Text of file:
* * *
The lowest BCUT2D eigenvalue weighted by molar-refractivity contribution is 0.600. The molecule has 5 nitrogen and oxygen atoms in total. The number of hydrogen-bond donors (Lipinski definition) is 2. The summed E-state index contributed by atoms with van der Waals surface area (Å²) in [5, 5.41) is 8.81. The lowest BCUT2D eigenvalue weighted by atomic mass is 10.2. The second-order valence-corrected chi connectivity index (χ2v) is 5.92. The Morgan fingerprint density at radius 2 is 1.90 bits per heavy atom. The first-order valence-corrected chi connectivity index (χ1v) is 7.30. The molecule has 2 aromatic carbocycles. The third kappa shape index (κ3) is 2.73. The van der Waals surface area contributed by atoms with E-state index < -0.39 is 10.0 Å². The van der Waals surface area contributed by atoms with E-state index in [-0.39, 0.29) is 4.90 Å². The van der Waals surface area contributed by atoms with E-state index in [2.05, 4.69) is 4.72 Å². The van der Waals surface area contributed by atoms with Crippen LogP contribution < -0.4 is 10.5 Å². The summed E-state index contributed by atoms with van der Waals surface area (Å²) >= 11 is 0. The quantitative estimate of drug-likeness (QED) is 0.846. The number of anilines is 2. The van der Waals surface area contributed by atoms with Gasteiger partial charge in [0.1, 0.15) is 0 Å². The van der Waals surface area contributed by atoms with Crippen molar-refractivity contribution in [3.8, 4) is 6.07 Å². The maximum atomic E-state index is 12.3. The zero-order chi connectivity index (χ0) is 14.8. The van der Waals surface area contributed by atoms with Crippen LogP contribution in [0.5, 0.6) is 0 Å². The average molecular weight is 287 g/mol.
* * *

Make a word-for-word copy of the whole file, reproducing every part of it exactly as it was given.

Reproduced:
The lowest BCUT2D eigenvalue weighted by molar-refractivity contribution is 0.600. The molecule has 5 nitrogen and oxygen atoms in total. The number of hydrogen-bond donors (Lipinski definition) is 2. The summed E-state index contributed by atoms with van der Waals surface area (Å²) in [5, 5.41) is 8.81. The lowest BCUT2D eigenvalue weighted by atomic mass is 10.2. The second-order valence-corrected chi connectivity index (χ2v) is 5.92. The Morgan fingerprint density at radius 2 is 1.90 bits per heavy atom. The first-order valence-corrected chi connectivity index (χ1v) is 7.30. The molecule has 2 aromatic carbocycles. The third kappa shape index (κ3) is 2.73. The van der Waals surface area contributed by atoms with E-state index < -0.39 is 10.0 Å². The van der Waals surface area contributed by atoms with E-state index in [-0.39, 0.29) is 4.90 Å². The van der Waals surface area contributed by atoms with E-state index in [2.05, 4.69) is 4.72 Å². The van der Waals surface area contributed by atoms with Crippen LogP contribution < -0.4 is 10.5 Å². The summed E-state index contributed by atoms with van der Waals surface area (Å²) >= 11 is 0. The quantitative estimate of drug-likeness (QED) is 0.846. The number of anilines is 2. The van der Waals surface area contributed by atoms with Gasteiger partial charge in [0.1, 0.15) is 0 Å². The van der Waals surface area contributed by atoms with Crippen molar-refractivity contribution in [3.8, 4) is 6.07 Å². The maximum atomic E-state index is 12.3. The zero-order chi connectivity index (χ0) is 14.8. The van der Waals surface area contributed by atoms with Crippen LogP contribution in [0.5, 0.6) is 0 Å². The average molecular weight is 287 g/mol.